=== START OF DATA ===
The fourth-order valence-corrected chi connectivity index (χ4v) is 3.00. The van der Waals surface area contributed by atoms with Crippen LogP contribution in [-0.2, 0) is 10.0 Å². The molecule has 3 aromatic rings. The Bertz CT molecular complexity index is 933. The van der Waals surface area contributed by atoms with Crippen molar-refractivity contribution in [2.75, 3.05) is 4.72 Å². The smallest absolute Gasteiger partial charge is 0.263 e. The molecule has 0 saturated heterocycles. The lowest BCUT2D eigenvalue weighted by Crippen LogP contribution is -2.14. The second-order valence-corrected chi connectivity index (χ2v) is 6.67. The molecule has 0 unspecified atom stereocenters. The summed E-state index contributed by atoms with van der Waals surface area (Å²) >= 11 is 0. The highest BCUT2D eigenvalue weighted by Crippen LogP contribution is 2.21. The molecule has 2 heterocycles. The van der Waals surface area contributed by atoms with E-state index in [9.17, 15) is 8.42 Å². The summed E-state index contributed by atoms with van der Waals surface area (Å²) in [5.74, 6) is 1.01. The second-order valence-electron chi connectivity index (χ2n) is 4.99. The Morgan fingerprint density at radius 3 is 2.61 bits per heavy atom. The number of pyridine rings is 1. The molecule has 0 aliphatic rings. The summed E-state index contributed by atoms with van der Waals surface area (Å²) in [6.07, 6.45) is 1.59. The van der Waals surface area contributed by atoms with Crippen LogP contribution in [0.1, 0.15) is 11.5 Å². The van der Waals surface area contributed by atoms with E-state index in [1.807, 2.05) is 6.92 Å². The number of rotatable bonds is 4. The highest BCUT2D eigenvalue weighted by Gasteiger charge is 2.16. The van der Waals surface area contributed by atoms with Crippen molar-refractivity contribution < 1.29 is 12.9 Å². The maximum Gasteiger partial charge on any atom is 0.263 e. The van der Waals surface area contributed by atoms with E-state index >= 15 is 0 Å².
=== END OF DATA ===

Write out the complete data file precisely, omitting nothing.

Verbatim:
The fourth-order valence-corrected chi connectivity index (χ4v) is 3.00. The van der Waals surface area contributed by atoms with Crippen LogP contribution in [-0.2, 0) is 10.0 Å². The molecule has 3 aromatic rings. The Bertz CT molecular complexity index is 933. The van der Waals surface area contributed by atoms with Crippen molar-refractivity contribution in [2.75, 3.05) is 4.72 Å². The smallest absolute Gasteiger partial charge is 0.263 e. The molecule has 0 saturated heterocycles. The lowest BCUT2D eigenvalue weighted by Crippen LogP contribution is -2.14. The second-order valence-corrected chi connectivity index (χ2v) is 6.67. The molecule has 0 unspecified atom stereocenters. The summed E-state index contributed by atoms with van der Waals surface area (Å²) >= 11 is 0. The highest BCUT2D eigenvalue weighted by Crippen LogP contribution is 2.21. The molecule has 2 heterocycles. The van der Waals surface area contributed by atoms with E-state index in [9.17, 15) is 8.42 Å². The summed E-state index contributed by atoms with van der Waals surface area (Å²) in [5.74, 6) is 1.01. The second-order valence-electron chi connectivity index (χ2n) is 4.99. The Morgan fingerprint density at radius 3 is 2.61 bits per heavy atom. The number of pyridine rings is 1. The molecule has 0 aliphatic rings. The summed E-state index contributed by atoms with van der Waals surface area (Å²) in [6.07, 6.45) is 1.59. The van der Waals surface area contributed by atoms with Crippen LogP contribution in [0.1, 0.15) is 11.5 Å². The van der Waals surface area contributed by atoms with E-state index in [1.807, 2.05) is 6.92 Å². The number of rotatable bonds is 4. The highest BCUT2D eigenvalue weighted by Gasteiger charge is 2.16. The van der Waals surface area contributed by atoms with Crippen molar-refractivity contribution < 1.29 is 12.9 Å². The maximum Gasteiger partial charge on any atom is 0.263 e. The van der Waals surface area contributed by atoms with E-state index >= 15 is 0 Å².